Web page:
In the absence of proof refuting the assumption of marriage, the child of a long-term cohabiting spouse cannot be denied access to family property: Supreme Court

In the absence of proof refuting the assumption of marriage, the child of a long-term cohabiting spouse cannot be denied access to family property, is upheld by the Supreme Court through the learned Judge JUSTICE SA NAZEER and VIKRAM NATH, in the case of Kattukandi Edathil Krishnan v. Kattukandi Edathil Valsan, (CIVIL APPEAL NO(S). 6406-6407 OF 2010).

Brief facts of the case:

The suit property in this instance belonged to a family regulated by the Mitakshara Law of Inheritance. The aforementioned land was formerly owned by Kattukandi Edathil Kanaran Vaidyar, who had four sons: Damodaran, Achuthan, Sekharan, and Narayanan. Achuthan was a father. Sekharan and Narayanan did not marry. Damodaran wed Chiruthakutty, and the couple had a son named Krishnan. However, the defendants argued that Damodaran never wed Chiruthakutty and that, as a result of his illegitimacy, Krishnan, the first plaintiff, is not entitled to a portion of the property.

On the basis of an examination of the evidence on file, the trial court determined that Damodaran had a long cohabitation with Chiruthakutty and that, as a result of such cohabitation, it was reasonable to conclude that Damodaran had married Chiruthakutty, and that the first plaintiff was the son born in said marriage. As a result, the Trial Court issued a preliminary decision dividing the subject property into two portions, one of which was allocated to the plaintiffs.

However, the Kerala High Court determined that the first petitioner was not a legal son of Damodaran and Chiruthakutty.

Since their marriage occurred more than 50 years prior to the filing of the lawsuit (now 90 years), the plaintiff contended before the Supreme Court that there is no chance of obtaining documentary evidence of their marriage. Nonetheless, he showed evidence of recurring payments from the husband’s residence to Chiruthakutty. On behalf of the plaintiffs, he also questioned witnesses in support of his position. Consequently, it was argued that the records would indisputably demonstrate that the first plaintiff was the son of Damodaran and Chiruthakutty, and that the defendants’ claim that Damodaran died a bachelor or without a legal son cannot be trusted.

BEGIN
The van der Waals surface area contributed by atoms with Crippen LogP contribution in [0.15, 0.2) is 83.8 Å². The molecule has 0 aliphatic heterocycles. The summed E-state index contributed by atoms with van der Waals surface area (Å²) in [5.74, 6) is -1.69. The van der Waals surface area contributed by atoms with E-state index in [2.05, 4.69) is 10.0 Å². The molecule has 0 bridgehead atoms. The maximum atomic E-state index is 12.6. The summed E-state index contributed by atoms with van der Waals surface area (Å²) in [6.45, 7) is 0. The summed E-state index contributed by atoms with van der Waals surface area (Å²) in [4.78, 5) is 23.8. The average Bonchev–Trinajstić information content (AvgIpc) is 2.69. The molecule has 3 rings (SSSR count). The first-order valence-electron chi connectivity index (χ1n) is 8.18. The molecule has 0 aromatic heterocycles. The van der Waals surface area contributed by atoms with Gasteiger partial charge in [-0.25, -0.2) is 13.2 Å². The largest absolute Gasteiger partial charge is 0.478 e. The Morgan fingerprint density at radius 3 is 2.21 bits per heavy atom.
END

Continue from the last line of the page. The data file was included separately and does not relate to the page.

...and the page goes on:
The Court stated at the start that if a man and a woman live together as husband and wife for many years, there is a presumption that they are married. Such a presumption is permissible under Evidence Act section 114. Although the assumption is rebuttable, anyone who seeks to deprive the connection of legal origin has a great burden to demonstrate that no marriage actually transpired.

Coming to the facts of the case, the court took note of the plaintiffs’ argument that Damodaran and Chiruthakutty’s marriage took place in 1940. There was substantial proof that the first plaintiff was born on May 12, 1942. The records supplied by the plaintiffs existed much before the dispute between the parties occurred. Thus, these records, along with the testimony of witnesses, demonstrated that Damodaran and Chiruthakutty had lived together as husband and wife for an extended period of time.

The court ruled that the defendants failed to refute the inference that Damodaran and Chiruthakutty were married due to their lengthy cohabitation. Thus, the contested judgment of the High Court was reversed, and the judgment and decree of the Trial Court were reinstated.



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